How to Analyze Historical Stock Data with Ruby

First of all I want to thank you for all the positive feedback I got on the last article. It is wonderful to know that I have such an awesome readership in you!

Now to todays topic: I want to share how I gathered the data for the last article. There are two parts to it. First the historical data points need to be collected from somewhere. I chose Yahoo Finance, because it has an openly accessible API and provides most of the data I needed (sadly not all, as we will see later). The second part is to calculate the values I needed for the article (i.e. for the graphs and tables). I used Ruby for these two tasks. The graphs where then generated with R. That part only consisted of generating plots. I will therefore not elaborate on it here and hope for a chance to tell more about R in some other article in the future.

Parsing historical stock prices from Yahoo Finance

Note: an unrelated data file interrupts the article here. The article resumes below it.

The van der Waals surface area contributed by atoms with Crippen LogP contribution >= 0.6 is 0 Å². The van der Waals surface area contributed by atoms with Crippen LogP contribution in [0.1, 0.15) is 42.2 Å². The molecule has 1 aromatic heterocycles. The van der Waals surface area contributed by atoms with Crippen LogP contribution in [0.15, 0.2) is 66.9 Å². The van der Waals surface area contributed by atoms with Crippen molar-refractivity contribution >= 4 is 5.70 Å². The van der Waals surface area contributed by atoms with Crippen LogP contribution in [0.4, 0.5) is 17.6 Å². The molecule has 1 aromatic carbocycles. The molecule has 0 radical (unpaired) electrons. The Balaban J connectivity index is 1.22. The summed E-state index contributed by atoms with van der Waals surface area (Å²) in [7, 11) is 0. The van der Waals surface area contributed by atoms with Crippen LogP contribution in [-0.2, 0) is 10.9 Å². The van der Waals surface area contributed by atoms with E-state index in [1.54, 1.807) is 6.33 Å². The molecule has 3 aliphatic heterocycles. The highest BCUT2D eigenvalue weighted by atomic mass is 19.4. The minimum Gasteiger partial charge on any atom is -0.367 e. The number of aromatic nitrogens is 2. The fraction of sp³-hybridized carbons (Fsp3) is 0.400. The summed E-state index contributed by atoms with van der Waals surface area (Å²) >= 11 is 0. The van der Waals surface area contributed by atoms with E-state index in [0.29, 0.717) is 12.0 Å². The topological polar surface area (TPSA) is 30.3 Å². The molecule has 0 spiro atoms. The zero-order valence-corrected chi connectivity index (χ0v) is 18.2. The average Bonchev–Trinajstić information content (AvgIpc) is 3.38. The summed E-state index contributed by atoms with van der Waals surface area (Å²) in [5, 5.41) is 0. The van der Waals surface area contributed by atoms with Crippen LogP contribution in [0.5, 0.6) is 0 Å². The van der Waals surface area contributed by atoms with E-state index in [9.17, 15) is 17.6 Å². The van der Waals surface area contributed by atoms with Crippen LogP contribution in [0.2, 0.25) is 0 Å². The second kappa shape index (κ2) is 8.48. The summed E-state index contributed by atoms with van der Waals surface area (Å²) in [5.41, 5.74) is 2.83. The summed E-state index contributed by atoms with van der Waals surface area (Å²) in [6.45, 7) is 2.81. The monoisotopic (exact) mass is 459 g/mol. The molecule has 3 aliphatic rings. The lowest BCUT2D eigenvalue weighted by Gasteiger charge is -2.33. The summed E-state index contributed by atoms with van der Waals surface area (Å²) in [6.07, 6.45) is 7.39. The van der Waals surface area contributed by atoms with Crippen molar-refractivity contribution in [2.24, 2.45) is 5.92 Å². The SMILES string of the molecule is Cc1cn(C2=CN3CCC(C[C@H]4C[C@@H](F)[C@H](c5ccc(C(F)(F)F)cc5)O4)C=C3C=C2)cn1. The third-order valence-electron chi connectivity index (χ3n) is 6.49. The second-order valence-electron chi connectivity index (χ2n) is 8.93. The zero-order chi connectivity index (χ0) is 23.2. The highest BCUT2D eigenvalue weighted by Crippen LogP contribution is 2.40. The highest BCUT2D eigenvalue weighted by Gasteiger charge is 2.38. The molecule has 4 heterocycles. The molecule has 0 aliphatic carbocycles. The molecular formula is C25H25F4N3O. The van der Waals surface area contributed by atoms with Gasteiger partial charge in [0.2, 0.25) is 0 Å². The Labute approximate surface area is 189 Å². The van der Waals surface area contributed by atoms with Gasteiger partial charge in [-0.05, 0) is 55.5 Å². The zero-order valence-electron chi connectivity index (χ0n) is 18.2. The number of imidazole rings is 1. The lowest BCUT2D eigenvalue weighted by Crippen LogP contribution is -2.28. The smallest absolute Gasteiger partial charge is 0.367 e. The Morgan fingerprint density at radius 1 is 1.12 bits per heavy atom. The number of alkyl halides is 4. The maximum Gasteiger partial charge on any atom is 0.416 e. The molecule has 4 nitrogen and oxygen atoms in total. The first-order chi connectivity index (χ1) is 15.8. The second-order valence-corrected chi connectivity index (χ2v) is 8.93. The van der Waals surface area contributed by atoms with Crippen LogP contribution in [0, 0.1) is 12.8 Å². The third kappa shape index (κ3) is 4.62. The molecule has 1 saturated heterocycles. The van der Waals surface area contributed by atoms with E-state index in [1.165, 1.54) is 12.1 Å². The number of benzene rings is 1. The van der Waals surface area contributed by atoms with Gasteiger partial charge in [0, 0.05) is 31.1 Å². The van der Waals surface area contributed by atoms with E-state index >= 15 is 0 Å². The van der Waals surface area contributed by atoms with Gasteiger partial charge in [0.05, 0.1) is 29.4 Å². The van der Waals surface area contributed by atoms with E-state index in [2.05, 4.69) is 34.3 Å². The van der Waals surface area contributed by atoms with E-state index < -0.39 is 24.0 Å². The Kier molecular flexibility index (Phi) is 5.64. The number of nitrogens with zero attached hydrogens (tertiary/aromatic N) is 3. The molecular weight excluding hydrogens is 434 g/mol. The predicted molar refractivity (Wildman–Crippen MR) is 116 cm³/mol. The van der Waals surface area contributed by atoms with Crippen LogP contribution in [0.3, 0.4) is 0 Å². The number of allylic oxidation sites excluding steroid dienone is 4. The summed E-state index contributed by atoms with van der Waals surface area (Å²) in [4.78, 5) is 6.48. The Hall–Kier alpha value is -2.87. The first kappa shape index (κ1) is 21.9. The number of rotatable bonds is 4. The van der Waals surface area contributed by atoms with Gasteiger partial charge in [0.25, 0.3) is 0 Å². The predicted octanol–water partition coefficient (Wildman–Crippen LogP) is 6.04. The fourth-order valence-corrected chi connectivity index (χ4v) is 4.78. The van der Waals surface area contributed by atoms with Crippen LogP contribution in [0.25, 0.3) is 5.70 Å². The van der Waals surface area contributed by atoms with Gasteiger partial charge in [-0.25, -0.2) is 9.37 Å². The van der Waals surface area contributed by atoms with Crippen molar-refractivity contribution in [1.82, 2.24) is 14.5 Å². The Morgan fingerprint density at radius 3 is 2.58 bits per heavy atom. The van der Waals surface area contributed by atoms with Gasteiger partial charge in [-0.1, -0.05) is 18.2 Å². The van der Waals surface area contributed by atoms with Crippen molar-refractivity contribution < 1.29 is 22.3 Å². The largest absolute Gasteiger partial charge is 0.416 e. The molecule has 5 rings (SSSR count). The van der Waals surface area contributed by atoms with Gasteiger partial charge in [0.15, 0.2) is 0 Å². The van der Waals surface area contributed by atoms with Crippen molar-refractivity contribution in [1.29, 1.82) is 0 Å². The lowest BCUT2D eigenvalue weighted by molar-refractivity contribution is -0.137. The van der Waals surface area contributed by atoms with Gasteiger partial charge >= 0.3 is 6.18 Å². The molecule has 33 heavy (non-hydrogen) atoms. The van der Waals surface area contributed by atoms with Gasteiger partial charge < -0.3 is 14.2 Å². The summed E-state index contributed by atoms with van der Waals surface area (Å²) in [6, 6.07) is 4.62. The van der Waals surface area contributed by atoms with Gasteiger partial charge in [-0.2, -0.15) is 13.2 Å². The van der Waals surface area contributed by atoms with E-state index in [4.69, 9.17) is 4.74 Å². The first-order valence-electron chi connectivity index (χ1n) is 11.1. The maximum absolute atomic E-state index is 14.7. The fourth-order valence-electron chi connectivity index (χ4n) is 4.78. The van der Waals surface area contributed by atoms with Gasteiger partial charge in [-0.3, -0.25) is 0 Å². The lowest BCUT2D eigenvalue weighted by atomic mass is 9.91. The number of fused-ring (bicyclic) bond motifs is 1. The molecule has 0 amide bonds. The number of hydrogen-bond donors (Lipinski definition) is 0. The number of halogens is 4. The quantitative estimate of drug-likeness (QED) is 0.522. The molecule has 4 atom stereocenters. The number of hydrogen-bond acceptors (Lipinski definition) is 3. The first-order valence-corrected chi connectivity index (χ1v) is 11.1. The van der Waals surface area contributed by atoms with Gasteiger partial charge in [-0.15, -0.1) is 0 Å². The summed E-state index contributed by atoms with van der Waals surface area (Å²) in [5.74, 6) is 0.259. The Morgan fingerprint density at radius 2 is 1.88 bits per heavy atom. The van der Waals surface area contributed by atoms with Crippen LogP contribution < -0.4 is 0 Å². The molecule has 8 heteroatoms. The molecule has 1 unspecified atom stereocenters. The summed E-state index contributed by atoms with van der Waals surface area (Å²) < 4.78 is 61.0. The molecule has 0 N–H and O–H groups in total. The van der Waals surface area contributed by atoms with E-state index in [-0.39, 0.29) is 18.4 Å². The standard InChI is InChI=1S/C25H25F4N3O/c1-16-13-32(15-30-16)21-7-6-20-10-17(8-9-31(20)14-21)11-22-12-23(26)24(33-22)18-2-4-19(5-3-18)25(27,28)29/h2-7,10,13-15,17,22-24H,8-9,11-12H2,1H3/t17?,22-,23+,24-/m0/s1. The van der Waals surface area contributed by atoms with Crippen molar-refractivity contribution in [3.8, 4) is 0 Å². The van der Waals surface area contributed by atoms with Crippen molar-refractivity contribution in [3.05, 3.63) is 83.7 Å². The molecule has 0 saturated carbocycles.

How to get the original data points? When you are on the Yahoo Finance page it is easy to look up historical data points when manually navigation through their interface. But while possible to emulate the clicks a human does on the website (e.g., Ruby has the Mechanize Gem for that), it would be much nicer to have some API that just returns the data we want, e.g, in CSV format.

After a little search it turns out the Yahoo provides such an API, although it is a little hidden. Ido Green explains on his Blog how to use it. The URL we need is

(dots indicate places we need to fill in)

  • s has to be assgned the symbol of the stock we are searching for (you can get them e.g, on the Yahoo Finance Page or in this Excel Spreadsheet)
  • a is the day of the start date - note that the API assumes that the first day of the month is 0
  • b is the month of the start data - here January translates to 1, December to 12
  • c is the year of the start date
  • d,e,f are the day, month and year of the last date we want data for (with the same peculiarities as before)

When playing around with the API, I noticed that it does not matter when the start date is set to a point in time that is before the stock started to exist. The API will just return the available data. As I always want all the available data, I can therefore just set the start date on a date that precedes the foundation of the indices I want to look at, e.g., the 1.1.1800.